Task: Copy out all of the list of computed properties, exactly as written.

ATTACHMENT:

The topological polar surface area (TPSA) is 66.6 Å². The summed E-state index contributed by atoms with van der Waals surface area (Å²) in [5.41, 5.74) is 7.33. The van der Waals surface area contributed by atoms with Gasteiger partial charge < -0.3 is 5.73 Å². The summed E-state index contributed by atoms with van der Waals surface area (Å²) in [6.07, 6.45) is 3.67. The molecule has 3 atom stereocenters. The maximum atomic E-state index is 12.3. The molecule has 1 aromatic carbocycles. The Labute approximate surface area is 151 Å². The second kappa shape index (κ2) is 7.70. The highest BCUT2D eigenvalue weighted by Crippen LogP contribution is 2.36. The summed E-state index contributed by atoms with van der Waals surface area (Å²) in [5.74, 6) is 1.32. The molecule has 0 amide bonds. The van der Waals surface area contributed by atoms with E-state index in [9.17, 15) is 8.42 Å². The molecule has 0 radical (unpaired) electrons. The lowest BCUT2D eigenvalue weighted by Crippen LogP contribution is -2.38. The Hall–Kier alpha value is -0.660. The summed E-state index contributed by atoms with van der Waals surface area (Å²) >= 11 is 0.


The topological polar surface area (TPSA) is 66.6 Å². The summed E-state index contributed by atoms with van der Waals surface area (Å²) in [5.41, 5.74) is 7.33. The van der Waals surface area contributed by atoms with Gasteiger partial charge < -0.3 is 5.73 Å². The summed E-state index contributed by atoms with van der Waals surface area (Å²) in [6.07, 6.45) is 3.67. The molecule has 3 atom stereocenters. The maximum atomic E-state index is 12.3. The molecule has 1 aromatic carbocycles. The Labute approximate surface area is 151 Å². The second kappa shape index (κ2) is 7.70. The highest BCUT2D eigenvalue weighted by Crippen LogP contribution is 2.36. The summed E-state index contributed by atoms with van der Waals surface area (Å²) in [5.74, 6) is 1.32. The molecule has 0 amide bonds. The van der Waals surface area contributed by atoms with E-state index in [9.17, 15) is 8.42 Å². The molecule has 0 radical (unpaired) electrons. The lowest BCUT2D eigenvalue weighted by Crippen LogP contribution is -2.38. The Hall–Kier alpha value is -0.660. The summed E-state index contributed by atoms with van der Waals surface area (Å²) >= 11 is 0.